The Defense Department, by the admission of its own top technology officials, has been too slow to take advantage of cloud computing — mostly because it’s been hampered by its own stringent security approval processes.
A revamp of those procedures, issued this week by the Defense Information Systems Agency, aims to slightly loosen the reigns and give component-level chief information officers more discretion to decide whether commercial cloud is a good match for the level of risk they’re willing to take with their data.
The cloud security requirements guide takes effect immediately, replacing DISA’s earlier cloud security model and collapsing six separate data risk levels into four.
Until last month, DISA was DoD’s sole gatekeeper for cloud computing services — serving as the only authorized broker for all of the military. Now that the military services and agencies are allowed to buy cloud services on their own, DISA says its chief aim is to help those components make more informed choices.
“We’re going to say, ‘Let’s allow more than we’ve allowed in the past so that we can accept some risk there, but we’re also going to define it so that people know what the opportunities for compromise are,” said Mark Orndorff, DISA’s risk management executive. “At the same time, we’re improving the security of our endpoints and our cyber analytics, and to detect insider threats. We want to focus our efforts on the things that could be the most serious impacts in a military situation that has a cyber adversary, focus on that, and then accept risk in other areas.”
For data that’s already been cleared for public release or only needs minor access control protections, the security guide declares that the existing standards DoD helped to develop and that the rest of the government has agreed to under the FedRAMP program are good enough: Any commercial hosting provider that’s run the FedRAMP gauntlet can host and process DoD data at that level without jumping through additional DoD-specific hoops.
The guide also makes provisions for commercial cloud providers to gain permission to handle information up to the secret classification level — but secret data and information that are made up of lower levels of classification the department still wants to protect more closely, such as data that includes personally- identifiable information or export controlled information — will need a secondary seal of approval under guidelines collectively referred to as “FedRAMP-Plus.”
At those security levels, companies will first need to prove they meet the security controls FedRAMP outlines at the “moderate” level of information protection, and then pass a second, independent examination by DISA’s Cloud Assessment Team based on the new security guidelines.
If they pass, DISA will add the company’s product to its cloud security catalog and also issue a provisional authorization that outlines the risks DISA thinks DoD components would be taking if they were to trust their data to the cloud provider.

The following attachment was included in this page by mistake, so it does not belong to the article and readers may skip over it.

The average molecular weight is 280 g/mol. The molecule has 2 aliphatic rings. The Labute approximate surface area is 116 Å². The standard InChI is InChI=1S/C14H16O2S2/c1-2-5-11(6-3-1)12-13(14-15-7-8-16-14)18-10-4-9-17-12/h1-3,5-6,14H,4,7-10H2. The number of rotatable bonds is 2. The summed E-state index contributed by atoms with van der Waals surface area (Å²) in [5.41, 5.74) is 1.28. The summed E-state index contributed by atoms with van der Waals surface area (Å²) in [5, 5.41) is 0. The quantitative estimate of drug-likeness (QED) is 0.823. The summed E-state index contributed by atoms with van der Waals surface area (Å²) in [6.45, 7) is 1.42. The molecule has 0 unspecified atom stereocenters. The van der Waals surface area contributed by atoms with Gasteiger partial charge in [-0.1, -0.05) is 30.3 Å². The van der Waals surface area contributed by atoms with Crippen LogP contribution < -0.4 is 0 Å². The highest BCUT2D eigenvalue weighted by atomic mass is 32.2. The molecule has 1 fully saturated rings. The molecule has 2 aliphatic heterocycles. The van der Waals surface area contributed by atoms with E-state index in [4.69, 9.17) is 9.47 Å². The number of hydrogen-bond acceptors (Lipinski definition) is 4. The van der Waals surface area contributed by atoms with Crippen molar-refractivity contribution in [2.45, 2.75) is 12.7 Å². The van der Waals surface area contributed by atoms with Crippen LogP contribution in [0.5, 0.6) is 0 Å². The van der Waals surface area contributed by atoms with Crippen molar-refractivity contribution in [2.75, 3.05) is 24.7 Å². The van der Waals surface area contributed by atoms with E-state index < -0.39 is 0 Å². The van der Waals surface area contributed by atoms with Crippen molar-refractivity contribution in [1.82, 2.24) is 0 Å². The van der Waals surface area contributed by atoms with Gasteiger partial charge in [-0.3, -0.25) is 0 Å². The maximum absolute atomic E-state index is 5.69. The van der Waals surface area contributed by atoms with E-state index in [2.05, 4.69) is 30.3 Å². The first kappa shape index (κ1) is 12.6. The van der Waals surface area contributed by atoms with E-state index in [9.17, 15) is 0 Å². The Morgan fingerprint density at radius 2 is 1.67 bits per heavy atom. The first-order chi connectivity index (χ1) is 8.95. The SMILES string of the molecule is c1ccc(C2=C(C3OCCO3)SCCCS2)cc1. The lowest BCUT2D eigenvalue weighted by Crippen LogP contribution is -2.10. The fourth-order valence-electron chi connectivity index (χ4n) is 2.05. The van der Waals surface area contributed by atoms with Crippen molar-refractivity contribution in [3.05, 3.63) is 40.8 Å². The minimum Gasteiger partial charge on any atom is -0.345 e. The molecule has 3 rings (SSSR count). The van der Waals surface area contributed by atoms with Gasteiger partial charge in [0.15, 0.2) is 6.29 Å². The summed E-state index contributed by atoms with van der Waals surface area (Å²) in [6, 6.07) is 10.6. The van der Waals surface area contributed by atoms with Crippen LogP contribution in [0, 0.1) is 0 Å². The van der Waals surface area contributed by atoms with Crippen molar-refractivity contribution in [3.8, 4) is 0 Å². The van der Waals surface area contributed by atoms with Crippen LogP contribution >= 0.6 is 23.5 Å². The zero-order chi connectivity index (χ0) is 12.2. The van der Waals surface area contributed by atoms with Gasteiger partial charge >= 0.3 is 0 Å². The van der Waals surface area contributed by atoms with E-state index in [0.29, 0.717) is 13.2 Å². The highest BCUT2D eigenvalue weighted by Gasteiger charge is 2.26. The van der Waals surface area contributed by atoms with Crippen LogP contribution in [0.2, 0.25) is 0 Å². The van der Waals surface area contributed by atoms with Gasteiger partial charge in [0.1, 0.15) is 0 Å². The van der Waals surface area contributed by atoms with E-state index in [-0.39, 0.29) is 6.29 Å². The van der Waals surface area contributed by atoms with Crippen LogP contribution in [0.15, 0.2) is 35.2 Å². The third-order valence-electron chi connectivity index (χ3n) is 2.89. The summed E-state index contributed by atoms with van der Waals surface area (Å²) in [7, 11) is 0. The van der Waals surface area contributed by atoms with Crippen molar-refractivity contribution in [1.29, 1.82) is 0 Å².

And while the guidelines begin to shift DoD from hard-and-fast rules about cloud security to a process that lets Defense CIOs make their own risk-informed decisions, there are still several straightforward restrictions on how Defense data can be handled in cloud environments.
For example, “after careful consideration,” Defense components are allowed to sign up for services that might host some of their data outside of the United States as long as they’re not involved with national security systems. But for more sensitive information, DoD agencies will need assurances that their data will never leave U.S. shores, documentation of the physical locations of all the data centers that will hold the information.
And at least for now, even if a company gets the go-ahead to host more sensitive data in its cloud, it will have to make sure it is physically separated from any other machines their data centers that might also house data from their other clients.
“We can use the virtual separation technologies that the vendors have up to a certain sensitivity level,” Orndorff said. “But for national security systems, we’re still going to keep that in a physically isolated environment at least for right now. We’ll come back and review that and see if we were incorrect in that analysis.
At lower security levels, where several vendors including Amazon, CGI and Autonomic Resources have already won DoD cloud approval — even under the older, more cumbersome process — Orndorff says the department feels confident that virtualization technology has advanced far enough to protect DoD data from spillage, even if it’s hosted on the same physical machines as dozens of other commercial clients.
“The way we mitigate that risk is we’re going to be working with the vendors to assess the strength of the virtual separation, what monitoring we need to have both on the provider’s side and our side to look for signs that the boundary has been broken, and how we monitor for indicators of a compromise,” he said.
The new cloud security guide is just the first version — DISA envisions updates at least once every quarter.
Dave Mihelcic, the agency’s chief technology officer, said future versions and further advances in technology are likely to make DoD more and more accepting of commercial cloud environments.
“I think there’s a great opportunity to leverage evolving technology like data at rest encryption and technologies that validate the security of the entire environment and detect advanced persistent threats,” he said. “We’ve got to leverage all of these technologies, and it’s a challenge that I think DoD is up for, because there’s potentially huge savings if we move to this commercial cloud environment.”